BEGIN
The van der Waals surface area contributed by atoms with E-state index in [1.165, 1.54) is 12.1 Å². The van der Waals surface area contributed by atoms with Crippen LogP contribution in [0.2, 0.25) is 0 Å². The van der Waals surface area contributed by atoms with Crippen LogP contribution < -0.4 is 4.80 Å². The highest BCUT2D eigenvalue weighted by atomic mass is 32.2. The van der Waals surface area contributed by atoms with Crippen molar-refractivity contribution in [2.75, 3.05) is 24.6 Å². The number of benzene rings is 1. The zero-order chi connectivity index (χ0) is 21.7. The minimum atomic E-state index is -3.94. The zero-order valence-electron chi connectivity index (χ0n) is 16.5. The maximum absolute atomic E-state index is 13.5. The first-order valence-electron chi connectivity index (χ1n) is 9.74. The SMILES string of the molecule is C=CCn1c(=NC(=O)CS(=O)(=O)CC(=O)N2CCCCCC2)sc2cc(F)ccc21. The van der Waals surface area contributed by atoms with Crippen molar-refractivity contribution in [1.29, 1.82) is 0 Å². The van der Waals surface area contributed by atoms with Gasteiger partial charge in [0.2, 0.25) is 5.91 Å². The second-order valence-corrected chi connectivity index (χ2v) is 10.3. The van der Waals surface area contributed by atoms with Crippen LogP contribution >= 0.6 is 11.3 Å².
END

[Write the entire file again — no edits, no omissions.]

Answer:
The van der Waals surface area contributed by atoms with E-state index in [1.165, 1.54) is 12.1 Å². The van der Waals surface area contributed by atoms with Crippen LogP contribution in [0.2, 0.25) is 0 Å². The van der Waals surface area contributed by atoms with Crippen LogP contribution < -0.4 is 4.80 Å². The highest BCUT2D eigenvalue weighted by atomic mass is 32.2. The van der Waals surface area contributed by atoms with Crippen molar-refractivity contribution in [2.75, 3.05) is 24.6 Å². The number of benzene rings is 1. The zero-order chi connectivity index (χ0) is 21.7. The minimum atomic E-state index is -3.94. The zero-order valence-electron chi connectivity index (χ0n) is 16.5. The maximum absolute atomic E-state index is 13.5. The first-order valence-electron chi connectivity index (χ1n) is 9.74. The SMILES string of the molecule is C=CCn1c(=NC(=O)CS(=O)(=O)CC(=O)N2CCCCCC2)sc2cc(F)ccc21. The van der Waals surface area contributed by atoms with Crippen molar-refractivity contribution in [1.29, 1.82) is 0 Å². The van der Waals surface area contributed by atoms with Gasteiger partial charge in [0.2, 0.25) is 5.91 Å². The second-order valence-corrected chi connectivity index (χ2v) is 10.3. The van der Waals surface area contributed by atoms with Crippen LogP contribution >= 0.6 is 11.3 Å².